I enthusiastically second Simon Majumdar's verdict from a year or so ago. The hotpot is spectacular. Melt in the mouth lamb, very delicately spiced, with a paper thin layer of potatoes and melted cheese. Accompanied by a little pot of cabbage pickled in apple cider: sweet, tart and immensely refreshing. Delicious. This dish is not on the summer menu, but I rang two days in advance and the chef agreed to prepare it. It was worth the extra phone call or two.
Lamb suet pudding with steamed vegetables. This is the stuff of culinary nightmares (or Enid Blyton novels): a stodgy pudding filled with tasteless meat, and not much else. At the Hastings, the pudding came in a delicious jus of lamb and rosemary. The suet was light, acting almost like a dumpling wrapper to a gently braised lamb, and the whole package was flavoursome, with textural contrasts and freshness from the mange tout. This is how traditional British cuisine can and should be done.
Finally, there was the true star of the meals (ordered twice): a Lytham shrimp salad with a soft boiled duck egg, served (an inspired touch) on a toasted crumpet, with a tarragon mayonnaise. Superb balance of flavours, with fresh flavoursome little shrimp holding their own against the mayonnaise, and the crumpet providing a lovely base for it all.
Off the specials menu came a local Dover sole with parsley butter, Lytham shrimps and a generous mound of capers. A well cooked fish, a good balance of flavours, and the local shrimp are deservedly delicious.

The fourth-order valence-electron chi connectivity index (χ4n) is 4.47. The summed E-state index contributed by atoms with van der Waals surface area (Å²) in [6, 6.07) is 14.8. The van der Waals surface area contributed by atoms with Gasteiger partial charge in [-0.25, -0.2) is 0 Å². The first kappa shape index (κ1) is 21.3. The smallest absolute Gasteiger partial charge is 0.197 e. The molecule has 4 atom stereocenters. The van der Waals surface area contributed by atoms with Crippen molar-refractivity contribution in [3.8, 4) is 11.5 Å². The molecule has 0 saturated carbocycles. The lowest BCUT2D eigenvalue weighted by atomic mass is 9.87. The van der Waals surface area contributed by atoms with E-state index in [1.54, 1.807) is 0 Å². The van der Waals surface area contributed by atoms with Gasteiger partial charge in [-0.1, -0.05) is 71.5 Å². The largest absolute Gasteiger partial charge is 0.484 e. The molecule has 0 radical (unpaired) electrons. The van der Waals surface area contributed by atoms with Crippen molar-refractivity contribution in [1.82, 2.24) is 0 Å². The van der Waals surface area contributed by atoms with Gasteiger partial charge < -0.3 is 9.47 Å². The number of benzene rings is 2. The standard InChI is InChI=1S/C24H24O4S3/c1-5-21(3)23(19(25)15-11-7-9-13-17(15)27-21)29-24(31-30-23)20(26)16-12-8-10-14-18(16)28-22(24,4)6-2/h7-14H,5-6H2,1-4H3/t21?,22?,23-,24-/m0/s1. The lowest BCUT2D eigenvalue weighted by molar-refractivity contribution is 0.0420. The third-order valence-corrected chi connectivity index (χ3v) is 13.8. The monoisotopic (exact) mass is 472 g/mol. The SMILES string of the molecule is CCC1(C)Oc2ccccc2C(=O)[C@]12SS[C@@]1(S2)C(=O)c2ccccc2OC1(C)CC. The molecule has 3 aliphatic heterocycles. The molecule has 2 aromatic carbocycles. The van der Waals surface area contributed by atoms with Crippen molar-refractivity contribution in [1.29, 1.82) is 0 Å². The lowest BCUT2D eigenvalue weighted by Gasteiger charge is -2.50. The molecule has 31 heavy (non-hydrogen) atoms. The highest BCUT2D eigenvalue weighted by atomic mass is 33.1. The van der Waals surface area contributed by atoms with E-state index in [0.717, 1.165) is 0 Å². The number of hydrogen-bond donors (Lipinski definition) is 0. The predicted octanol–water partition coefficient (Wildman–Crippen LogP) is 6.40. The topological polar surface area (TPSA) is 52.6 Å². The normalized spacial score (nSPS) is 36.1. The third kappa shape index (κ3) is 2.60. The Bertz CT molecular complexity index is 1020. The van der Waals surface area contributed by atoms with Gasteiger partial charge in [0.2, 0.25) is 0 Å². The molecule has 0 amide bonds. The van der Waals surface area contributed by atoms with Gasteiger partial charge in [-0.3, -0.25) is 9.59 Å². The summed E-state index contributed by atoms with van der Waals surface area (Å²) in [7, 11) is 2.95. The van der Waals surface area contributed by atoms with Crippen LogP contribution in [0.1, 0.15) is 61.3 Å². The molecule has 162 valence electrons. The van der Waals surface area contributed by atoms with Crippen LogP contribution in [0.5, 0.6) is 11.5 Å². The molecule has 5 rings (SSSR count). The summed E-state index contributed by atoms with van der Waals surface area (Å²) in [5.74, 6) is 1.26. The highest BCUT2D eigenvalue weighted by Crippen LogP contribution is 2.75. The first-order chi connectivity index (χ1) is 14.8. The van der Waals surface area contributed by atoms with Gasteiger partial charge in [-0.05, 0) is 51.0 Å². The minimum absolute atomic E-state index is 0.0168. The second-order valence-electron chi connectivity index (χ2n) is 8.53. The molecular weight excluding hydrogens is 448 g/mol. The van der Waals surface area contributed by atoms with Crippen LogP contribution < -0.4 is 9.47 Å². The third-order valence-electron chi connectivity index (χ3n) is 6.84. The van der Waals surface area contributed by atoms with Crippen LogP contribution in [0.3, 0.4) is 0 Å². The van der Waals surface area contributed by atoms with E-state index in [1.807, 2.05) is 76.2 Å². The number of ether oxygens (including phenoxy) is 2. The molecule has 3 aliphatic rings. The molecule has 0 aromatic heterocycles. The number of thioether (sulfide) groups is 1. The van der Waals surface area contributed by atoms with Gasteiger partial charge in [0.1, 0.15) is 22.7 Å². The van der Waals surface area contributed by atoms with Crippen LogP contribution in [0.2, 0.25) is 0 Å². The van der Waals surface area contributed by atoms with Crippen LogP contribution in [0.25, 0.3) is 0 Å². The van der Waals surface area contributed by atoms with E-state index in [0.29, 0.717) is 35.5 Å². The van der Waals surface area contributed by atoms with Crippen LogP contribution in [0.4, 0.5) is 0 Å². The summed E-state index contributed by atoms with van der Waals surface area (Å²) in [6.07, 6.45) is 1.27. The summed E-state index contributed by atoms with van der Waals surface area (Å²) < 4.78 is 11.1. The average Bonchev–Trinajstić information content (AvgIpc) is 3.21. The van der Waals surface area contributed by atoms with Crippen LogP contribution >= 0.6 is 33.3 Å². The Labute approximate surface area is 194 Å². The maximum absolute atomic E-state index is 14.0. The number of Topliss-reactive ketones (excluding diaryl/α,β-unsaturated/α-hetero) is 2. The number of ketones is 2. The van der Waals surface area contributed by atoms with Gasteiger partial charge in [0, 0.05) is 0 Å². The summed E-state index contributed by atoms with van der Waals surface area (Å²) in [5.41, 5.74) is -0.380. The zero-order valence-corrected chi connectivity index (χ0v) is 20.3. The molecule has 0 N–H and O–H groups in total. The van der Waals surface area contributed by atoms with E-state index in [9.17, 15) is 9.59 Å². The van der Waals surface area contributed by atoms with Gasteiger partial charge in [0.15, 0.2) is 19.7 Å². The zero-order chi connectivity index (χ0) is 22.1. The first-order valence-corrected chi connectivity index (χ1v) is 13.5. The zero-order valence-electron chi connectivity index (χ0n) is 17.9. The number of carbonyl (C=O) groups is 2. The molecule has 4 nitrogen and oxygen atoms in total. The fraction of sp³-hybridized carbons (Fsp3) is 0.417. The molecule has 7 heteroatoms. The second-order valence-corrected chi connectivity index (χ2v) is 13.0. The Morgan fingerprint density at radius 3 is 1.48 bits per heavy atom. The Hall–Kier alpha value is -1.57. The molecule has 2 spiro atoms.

A grilled mackerel starter also played well with flavours, a strong mustardy sauce and sharp pickles holding their own against the strong fish.
The sirloin steak was good meat, and came with small but tasty portions of chips and mushrooms. Unfortunately, we had requested medium-rare: it came closer to medium.
The worst dish was a starter of roasted lamb fillet with caramelised lamb shortbreads. The fillet was overcooked, the shortbreads were startlingly uninteresting and were overpowered by (of all things) the pea shoots. All in all, the dish needed something more to bring it all together and thence to life. We finished the plate, but would probably rather have ordered a third of the shrimp salad instead.
We tried three desserts whilst there, and none of them were standouts; two were actually uninteresting. The mango trifle with coconut foam was the best of the three. The foam, though sweet, was well flavoured and complemented the custard and mango well; and pineapple added a spot of sharpness. The sponge was on the scanty side, but not enough to feel stinted. The other two desserts we tried were the iced apple crumble and the manchester tart. The latter was a fairly ordinary banana and custard tart which needed copious amounts of the raspberry coulis to elevate it from blandness. The former was a spicy apple compote with a sprinkling of crumble over it - I'm not really sure why it was called 'iced'.
I wish the Eccles cake had been on the menu; I think it would have played to the chef's strengths, which the more delicate desserts didn't. This is a place for good British standards and local produce. I thought it rather a shame there weren't more Lytham shrimp on the menu: only one dish on the main menu, and one on the specials. I wish I had tried the steak and ale pie. It seemed a favourite: about a dozen wafted past our table over the course of the two evenings, and it looked spectacular.